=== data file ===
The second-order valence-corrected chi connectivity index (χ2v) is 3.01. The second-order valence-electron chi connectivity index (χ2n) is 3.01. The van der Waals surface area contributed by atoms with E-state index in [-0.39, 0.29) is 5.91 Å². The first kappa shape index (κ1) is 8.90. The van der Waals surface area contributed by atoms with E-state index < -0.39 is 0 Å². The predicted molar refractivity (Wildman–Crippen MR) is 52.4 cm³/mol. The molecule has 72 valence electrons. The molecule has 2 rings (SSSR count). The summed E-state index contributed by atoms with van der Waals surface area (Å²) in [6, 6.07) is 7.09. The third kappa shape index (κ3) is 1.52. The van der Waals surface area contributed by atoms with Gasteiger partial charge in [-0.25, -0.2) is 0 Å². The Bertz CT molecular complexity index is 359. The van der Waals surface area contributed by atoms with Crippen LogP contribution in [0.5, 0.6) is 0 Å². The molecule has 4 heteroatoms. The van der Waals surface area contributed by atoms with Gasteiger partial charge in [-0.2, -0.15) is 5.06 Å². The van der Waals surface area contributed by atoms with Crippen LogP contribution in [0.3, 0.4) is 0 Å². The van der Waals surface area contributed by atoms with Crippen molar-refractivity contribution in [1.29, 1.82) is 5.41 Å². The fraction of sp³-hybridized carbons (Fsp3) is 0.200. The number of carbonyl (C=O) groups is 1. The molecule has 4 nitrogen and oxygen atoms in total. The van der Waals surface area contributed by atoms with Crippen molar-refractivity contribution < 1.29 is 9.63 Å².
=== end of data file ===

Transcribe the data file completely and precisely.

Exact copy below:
The second-order valence-corrected chi connectivity index (χ2v) is 3.01. The second-order valence-electron chi connectivity index (χ2n) is 3.01. The van der Waals surface area contributed by atoms with E-state index in [-0.39, 0.29) is 5.91 Å². The first kappa shape index (κ1) is 8.90. The van der Waals surface area contributed by atoms with E-state index < -0.39 is 0 Å². The predicted molar refractivity (Wildman–Crippen MR) is 52.4 cm³/mol. The molecule has 72 valence electrons. The molecule has 2 rings (SSSR count). The summed E-state index contributed by atoms with van der Waals surface area (Å²) in [6, 6.07) is 7.09. The third kappa shape index (κ3) is 1.52. The van der Waals surface area contributed by atoms with Gasteiger partial charge in [-0.25, -0.2) is 0 Å². The Bertz CT molecular complexity index is 359. The van der Waals surface area contributed by atoms with Crippen LogP contribution in [0.5, 0.6) is 0 Å². The molecule has 4 heteroatoms. The van der Waals surface area contributed by atoms with Gasteiger partial charge in [-0.2, -0.15) is 5.06 Å². The van der Waals surface area contributed by atoms with Crippen LogP contribution in [0.3, 0.4) is 0 Å². The van der Waals surface area contributed by atoms with Crippen molar-refractivity contribution in [1.29, 1.82) is 5.41 Å². The fraction of sp³-hybridized carbons (Fsp3) is 0.200. The number of carbonyl (C=O) groups is 1. The molecule has 4 nitrogen and oxygen atoms in total. The van der Waals surface area contributed by atoms with Crippen molar-refractivity contribution < 1.29 is 9.63 Å².